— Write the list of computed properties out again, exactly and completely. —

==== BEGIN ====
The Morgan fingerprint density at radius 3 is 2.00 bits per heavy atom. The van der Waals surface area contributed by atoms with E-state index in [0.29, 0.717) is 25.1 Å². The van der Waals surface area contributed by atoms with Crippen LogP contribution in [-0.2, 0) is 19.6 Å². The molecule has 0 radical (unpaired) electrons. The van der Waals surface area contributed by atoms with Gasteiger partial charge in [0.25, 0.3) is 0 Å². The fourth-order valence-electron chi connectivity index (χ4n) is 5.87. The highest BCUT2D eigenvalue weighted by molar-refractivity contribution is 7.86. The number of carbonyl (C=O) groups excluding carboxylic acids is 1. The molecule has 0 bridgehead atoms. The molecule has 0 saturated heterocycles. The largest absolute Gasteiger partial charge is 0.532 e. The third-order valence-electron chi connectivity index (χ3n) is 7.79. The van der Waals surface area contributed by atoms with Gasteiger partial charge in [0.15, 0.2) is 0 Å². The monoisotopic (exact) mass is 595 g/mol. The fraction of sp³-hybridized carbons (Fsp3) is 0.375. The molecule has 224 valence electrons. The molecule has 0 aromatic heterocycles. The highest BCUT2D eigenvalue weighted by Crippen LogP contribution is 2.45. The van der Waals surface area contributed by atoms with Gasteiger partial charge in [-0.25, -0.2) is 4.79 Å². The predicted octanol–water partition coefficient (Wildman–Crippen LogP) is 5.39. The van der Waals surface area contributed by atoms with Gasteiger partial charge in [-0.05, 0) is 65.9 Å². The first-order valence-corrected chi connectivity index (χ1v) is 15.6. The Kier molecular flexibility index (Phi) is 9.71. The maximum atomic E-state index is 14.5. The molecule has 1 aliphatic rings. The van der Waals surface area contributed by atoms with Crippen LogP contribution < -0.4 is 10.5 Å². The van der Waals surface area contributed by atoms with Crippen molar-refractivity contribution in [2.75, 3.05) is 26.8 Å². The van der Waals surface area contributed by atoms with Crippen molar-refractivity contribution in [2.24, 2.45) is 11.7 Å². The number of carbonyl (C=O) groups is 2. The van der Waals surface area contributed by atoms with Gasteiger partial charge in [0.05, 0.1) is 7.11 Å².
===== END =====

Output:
The Morgan fingerprint density at radius 3 is 2.00 bits per heavy atom. The van der Waals surface area contributed by atoms with E-state index in [0.29, 0.717) is 25.1 Å². The van der Waals surface area contributed by atoms with Crippen LogP contribution in [-0.2, 0) is 19.6 Å². The molecule has 0 radical (unpaired) electrons. The van der Waals surface area contributed by atoms with Gasteiger partial charge in [0.25, 0.3) is 0 Å². The fourth-order valence-electron chi connectivity index (χ4n) is 5.87. The highest BCUT2D eigenvalue weighted by molar-refractivity contribution is 7.86. The number of carbonyl (C=O) groups excluding carboxylic acids is 1. The molecule has 0 bridgehead atoms. The molecule has 0 saturated heterocycles. The largest absolute Gasteiger partial charge is 0.532 e. The third-order valence-electron chi connectivity index (χ3n) is 7.79. The van der Waals surface area contributed by atoms with Gasteiger partial charge in [0.15, 0.2) is 0 Å². The monoisotopic (exact) mass is 595 g/mol. The fraction of sp³-hybridized carbons (Fsp3) is 0.375. The molecule has 224 valence electrons. The molecule has 0 aromatic heterocycles. The highest BCUT2D eigenvalue weighted by Crippen LogP contribution is 2.45. The van der Waals surface area contributed by atoms with Gasteiger partial charge in [-0.25, -0.2) is 4.79 Å². The predicted octanol–water partition coefficient (Wildman–Crippen LogP) is 5.39. The van der Waals surface area contributed by atoms with Gasteiger partial charge in [-0.05, 0) is 65.9 Å². The first-order valence-corrected chi connectivity index (χ1v) is 15.6. The Kier molecular flexibility index (Phi) is 9.71. The maximum atomic E-state index is 14.5. The molecule has 1 aliphatic rings. The van der Waals surface area contributed by atoms with Crippen LogP contribution < -0.4 is 10.5 Å². The van der Waals surface area contributed by atoms with Crippen molar-refractivity contribution in [2.75, 3.05) is 26.8 Å². The van der Waals surface area contributed by atoms with Crippen molar-refractivity contribution in [2.24, 2.45) is 11.7 Å². The number of carbonyl (C=O) groups is 2. The van der Waals surface area contributed by atoms with Gasteiger partial charge in [0.05, 0.1) is 7.11 Å².